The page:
Target: Scott Talbott, Director at Wyoming Game and Fish Department
Goal: Do not sanction the killing of Yellowstone grizzly bears.
Yellowstone National Park just became the latest example of what dangers loom when an animal is prematurely removed from the federal endangered species list. Despite a court’s earlier contention that states should not be given free reign over their grizzly bear populations, the United States Interior Department recently gave the three states collectively housing Yellowstone National Park permission to hunt and kill the park’s vulnerable grizzly population at will.
The announcement comes as the department rescinded federal Yellowstone grizzly protections that first began in 1975. As a result of these protections, Yellowstone’s grizzly population had increased by seven times its number before protections were put in place. Now, this progress may well be lost as the still-struggling grizzlies, who already only cover less than five percent of their natural habitats, now face hunting threats compounded by more habitat loss due to climate change.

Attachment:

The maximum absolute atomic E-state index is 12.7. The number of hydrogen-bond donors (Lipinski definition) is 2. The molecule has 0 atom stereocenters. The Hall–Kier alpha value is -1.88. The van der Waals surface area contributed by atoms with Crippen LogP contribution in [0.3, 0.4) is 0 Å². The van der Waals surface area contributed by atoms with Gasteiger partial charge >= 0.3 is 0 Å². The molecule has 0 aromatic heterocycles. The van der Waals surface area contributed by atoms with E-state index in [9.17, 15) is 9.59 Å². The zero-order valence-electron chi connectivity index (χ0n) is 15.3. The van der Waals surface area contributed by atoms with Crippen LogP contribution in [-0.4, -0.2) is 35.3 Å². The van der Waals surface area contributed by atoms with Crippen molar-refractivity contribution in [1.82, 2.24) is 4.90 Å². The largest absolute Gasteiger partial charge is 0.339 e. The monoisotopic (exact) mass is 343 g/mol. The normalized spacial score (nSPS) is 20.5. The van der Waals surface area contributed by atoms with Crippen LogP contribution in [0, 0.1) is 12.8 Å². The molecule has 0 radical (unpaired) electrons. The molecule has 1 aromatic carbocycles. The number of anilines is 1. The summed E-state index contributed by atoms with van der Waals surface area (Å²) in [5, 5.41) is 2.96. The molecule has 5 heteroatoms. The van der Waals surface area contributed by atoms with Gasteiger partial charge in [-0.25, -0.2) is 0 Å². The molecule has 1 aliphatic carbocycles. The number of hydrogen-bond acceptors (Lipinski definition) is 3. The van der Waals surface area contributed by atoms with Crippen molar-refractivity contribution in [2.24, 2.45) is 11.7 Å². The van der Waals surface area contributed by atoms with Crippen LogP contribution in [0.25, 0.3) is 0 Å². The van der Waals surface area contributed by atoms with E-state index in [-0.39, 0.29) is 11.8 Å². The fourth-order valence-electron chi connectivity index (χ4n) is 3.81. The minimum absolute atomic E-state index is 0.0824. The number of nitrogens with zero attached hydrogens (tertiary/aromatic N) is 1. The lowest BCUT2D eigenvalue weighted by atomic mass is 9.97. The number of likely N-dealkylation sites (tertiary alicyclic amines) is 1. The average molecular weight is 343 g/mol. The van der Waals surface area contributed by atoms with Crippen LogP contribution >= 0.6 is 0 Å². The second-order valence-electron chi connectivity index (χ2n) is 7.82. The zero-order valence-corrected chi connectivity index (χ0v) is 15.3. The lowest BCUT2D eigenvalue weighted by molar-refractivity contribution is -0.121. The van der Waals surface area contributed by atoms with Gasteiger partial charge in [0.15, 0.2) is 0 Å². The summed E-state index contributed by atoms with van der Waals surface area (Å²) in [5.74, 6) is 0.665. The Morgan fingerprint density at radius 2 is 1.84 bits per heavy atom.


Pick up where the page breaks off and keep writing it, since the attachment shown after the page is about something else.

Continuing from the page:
Two states, Wyoming and Idaho, quickly seized upon this outrageous reversal by proposing grizzly bear hunts as soon as this fall. Under Wyoming’s proposed new guidelines, hunters could claim the lives of up to 24 grizzlies.
Sign this petition and demand the Wyoming Game and Fish Department veto a proposal that threatens the livelihood of some of its state’s most awe-inspiring living beings.
Dear Mr. Talbott,
About 50,000 grizzly bears once spanned this country, many of them calling your state home. Relentless hunting of these animals plummeted their numbers to genocidal levels and drove them to the federal endangered species list.
Now, when the grizzly is finally recovering from its near-extinction, it has been stripped of the very shields that protected it and preserved it for the enjoyment of generations of Yellowstone National Park’s visitors.
Just as the gray wolf received special consideration and protection because of its value to the environment and to your state’s history, the state’s grizzly bear population deserves the same respect. Do not take advantage of the Interior Department’s decision and put these vulnerable animals in the crosshairs of hunters.
[Your Name Here]
Photo Credit: US Fish and Wildlife Service